Monday, 11 January 2010

British Social Attitudes Survey reveals deep concerns over diversity

The publication in March of this year of the latest British Social Attitudes survey is certain to cause many UK businesses to question how effective the diversity agenda has been.

Speaking on Radio 4 yesterday, report author Professor David Voas (Professor of population studies at Manchester University) confirmed that the majority of people in the UK regard Britain as deeply divided on religious lines, and that tolerance towards religious diversity breaks down when it comes to feelings about Islam.

Responding to the finding that 52% of respondents agree that Britain is deeply divided along religious lines, Professor Voas stated that this “was not necessarily to say that it should be, but mainly people making an observation.”

Professor Voas added that this perception is relatively new, and that religion now seems to be joining race and social class as a major source of social division.

The positive news from the report is that 70% of respondents agree with the proposition that we must respect all religions. (Even the 60% of respondents who describes themselves as unreligious are of this opinion!) The bad news is that there is also, according to the report, “a strong indication that tolerance of diversity is limited when it comes to Islam.” In particular, the report reveals that although only 15% of respondents would be bothered by the construction of a large church in their community, the majority would be concerned by the construction of a large mosque.

Interviewed on the Radio 4 Sunday programme, Professor Voas explained:
“There seems to be willingness to pay lip service to the virtues of religion and the desirability of respecting religion, but when it comes down to specifics, people tend to show surprising levels of intolerance and anxiety about particular groups, with Muslims being the main target of that. The report certainly tells us we have something to worry about. It’s clear from the study that although some of the antipathy toward Muslims comes from those with a generalised dislike of anyone different, there’s something like a fifth of the population that respond negatively only to Muslims. Relatively few people feel unfavourable towards any other religious or ethnic group on its own. So there’s obviously something about Islam and current events that hasn’t helped and does worry people.”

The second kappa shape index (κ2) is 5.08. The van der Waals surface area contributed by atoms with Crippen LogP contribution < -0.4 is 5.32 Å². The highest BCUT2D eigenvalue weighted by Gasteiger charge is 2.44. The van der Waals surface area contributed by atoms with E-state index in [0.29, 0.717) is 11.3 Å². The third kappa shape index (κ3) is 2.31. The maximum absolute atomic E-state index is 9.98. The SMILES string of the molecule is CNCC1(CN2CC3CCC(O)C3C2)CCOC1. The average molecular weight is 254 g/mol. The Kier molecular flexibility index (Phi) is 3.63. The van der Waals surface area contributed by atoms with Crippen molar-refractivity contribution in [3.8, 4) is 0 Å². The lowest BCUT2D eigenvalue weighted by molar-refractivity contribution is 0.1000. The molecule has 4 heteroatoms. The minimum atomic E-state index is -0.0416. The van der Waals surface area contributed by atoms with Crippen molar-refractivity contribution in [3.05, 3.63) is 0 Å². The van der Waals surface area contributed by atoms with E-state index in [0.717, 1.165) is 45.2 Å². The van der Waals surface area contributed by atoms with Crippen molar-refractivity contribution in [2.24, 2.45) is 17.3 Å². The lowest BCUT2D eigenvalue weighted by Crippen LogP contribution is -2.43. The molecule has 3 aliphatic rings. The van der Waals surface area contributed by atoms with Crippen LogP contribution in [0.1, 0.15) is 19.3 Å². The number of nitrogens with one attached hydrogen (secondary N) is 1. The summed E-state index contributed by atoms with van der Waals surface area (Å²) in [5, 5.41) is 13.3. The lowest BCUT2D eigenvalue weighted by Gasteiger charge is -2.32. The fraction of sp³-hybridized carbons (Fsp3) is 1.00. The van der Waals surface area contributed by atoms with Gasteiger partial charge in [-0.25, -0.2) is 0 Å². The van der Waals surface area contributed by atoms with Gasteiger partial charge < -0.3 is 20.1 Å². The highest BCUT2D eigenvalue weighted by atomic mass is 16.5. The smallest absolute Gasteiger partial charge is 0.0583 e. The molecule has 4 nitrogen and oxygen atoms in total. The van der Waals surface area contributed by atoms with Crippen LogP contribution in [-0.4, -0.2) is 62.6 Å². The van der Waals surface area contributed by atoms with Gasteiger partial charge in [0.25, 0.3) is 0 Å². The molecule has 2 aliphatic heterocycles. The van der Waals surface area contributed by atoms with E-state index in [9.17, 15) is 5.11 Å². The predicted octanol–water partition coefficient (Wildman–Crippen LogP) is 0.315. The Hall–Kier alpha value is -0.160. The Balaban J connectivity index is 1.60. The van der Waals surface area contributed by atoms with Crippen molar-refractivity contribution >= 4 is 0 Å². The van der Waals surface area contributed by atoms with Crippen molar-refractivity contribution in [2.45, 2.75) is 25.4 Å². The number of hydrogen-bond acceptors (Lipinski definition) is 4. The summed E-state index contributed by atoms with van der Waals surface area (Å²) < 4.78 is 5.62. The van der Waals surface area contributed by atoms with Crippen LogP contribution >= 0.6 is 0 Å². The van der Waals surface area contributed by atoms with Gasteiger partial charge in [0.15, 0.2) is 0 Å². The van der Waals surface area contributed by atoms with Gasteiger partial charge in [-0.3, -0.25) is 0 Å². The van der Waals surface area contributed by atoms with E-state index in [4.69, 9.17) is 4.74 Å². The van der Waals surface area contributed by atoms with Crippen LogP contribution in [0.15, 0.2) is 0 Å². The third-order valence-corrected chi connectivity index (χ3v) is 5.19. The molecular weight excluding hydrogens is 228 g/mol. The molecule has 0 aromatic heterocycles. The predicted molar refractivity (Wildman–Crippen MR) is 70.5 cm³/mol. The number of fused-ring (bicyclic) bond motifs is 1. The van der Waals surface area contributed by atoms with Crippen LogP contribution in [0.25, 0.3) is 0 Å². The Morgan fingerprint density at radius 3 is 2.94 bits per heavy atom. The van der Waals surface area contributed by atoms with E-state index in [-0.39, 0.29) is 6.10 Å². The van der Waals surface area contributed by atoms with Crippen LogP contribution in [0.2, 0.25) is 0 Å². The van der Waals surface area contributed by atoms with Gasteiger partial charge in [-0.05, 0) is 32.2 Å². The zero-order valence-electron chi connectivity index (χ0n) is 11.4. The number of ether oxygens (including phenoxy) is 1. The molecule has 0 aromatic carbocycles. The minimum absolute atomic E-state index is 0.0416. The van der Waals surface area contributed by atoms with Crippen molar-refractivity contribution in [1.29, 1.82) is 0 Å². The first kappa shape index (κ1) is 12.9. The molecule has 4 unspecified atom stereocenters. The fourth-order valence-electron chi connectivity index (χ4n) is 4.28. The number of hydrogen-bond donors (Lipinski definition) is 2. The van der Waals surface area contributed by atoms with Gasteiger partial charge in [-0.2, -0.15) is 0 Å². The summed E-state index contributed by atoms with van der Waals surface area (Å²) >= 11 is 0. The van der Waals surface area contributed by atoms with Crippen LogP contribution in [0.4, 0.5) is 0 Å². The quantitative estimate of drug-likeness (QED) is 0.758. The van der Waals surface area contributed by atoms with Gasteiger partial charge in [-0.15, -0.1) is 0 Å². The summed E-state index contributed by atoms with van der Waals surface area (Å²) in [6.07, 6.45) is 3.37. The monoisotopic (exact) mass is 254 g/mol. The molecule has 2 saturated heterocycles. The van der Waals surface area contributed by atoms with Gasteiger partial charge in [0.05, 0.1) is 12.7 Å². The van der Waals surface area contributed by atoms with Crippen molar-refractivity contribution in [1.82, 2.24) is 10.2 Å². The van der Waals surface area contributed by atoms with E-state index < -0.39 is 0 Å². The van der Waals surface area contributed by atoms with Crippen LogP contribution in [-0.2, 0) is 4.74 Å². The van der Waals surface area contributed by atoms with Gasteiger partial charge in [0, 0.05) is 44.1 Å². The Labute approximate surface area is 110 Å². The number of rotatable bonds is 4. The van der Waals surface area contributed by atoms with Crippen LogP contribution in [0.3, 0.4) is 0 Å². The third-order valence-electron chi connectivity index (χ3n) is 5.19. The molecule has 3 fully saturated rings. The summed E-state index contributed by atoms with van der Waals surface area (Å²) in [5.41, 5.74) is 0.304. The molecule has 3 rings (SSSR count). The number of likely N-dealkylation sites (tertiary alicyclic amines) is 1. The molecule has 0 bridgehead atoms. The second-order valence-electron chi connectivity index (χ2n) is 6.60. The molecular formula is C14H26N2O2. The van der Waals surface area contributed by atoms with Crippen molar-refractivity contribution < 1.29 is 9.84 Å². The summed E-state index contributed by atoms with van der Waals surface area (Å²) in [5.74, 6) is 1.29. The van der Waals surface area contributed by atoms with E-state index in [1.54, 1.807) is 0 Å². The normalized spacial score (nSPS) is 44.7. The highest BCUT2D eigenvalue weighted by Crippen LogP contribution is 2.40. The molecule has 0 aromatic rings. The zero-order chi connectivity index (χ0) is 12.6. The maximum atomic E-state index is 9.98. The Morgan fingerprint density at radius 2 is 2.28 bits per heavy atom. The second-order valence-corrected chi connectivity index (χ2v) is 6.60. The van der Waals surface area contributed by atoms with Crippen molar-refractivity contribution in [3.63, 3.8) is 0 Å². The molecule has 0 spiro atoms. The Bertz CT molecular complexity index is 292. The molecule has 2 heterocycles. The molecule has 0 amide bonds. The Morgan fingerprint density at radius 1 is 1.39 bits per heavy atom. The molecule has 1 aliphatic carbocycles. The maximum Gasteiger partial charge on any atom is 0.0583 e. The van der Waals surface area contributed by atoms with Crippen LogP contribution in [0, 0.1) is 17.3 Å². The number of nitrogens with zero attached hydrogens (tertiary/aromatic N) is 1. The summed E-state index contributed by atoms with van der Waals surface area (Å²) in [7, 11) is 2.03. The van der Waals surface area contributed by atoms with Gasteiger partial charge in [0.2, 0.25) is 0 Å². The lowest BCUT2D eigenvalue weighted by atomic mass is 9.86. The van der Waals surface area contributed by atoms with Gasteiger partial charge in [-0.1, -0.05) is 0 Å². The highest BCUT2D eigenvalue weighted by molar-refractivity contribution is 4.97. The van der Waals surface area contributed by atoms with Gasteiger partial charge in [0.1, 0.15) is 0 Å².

Those with responsibility for diversity within UK businesses will be concerned that the report suggests that there is, according to Professor Voas, “more anxiety as a result of concerns about extremist violence and to some extent religious oppression, so our attitudes towards religion generally have been affected by some of this anxiety and it is likely to be making us less tolerant.”

  • If the British population is as “deeply divided along religious lines” as the report suggest, how does this affect the way that diversity should be addressed within the workplace?


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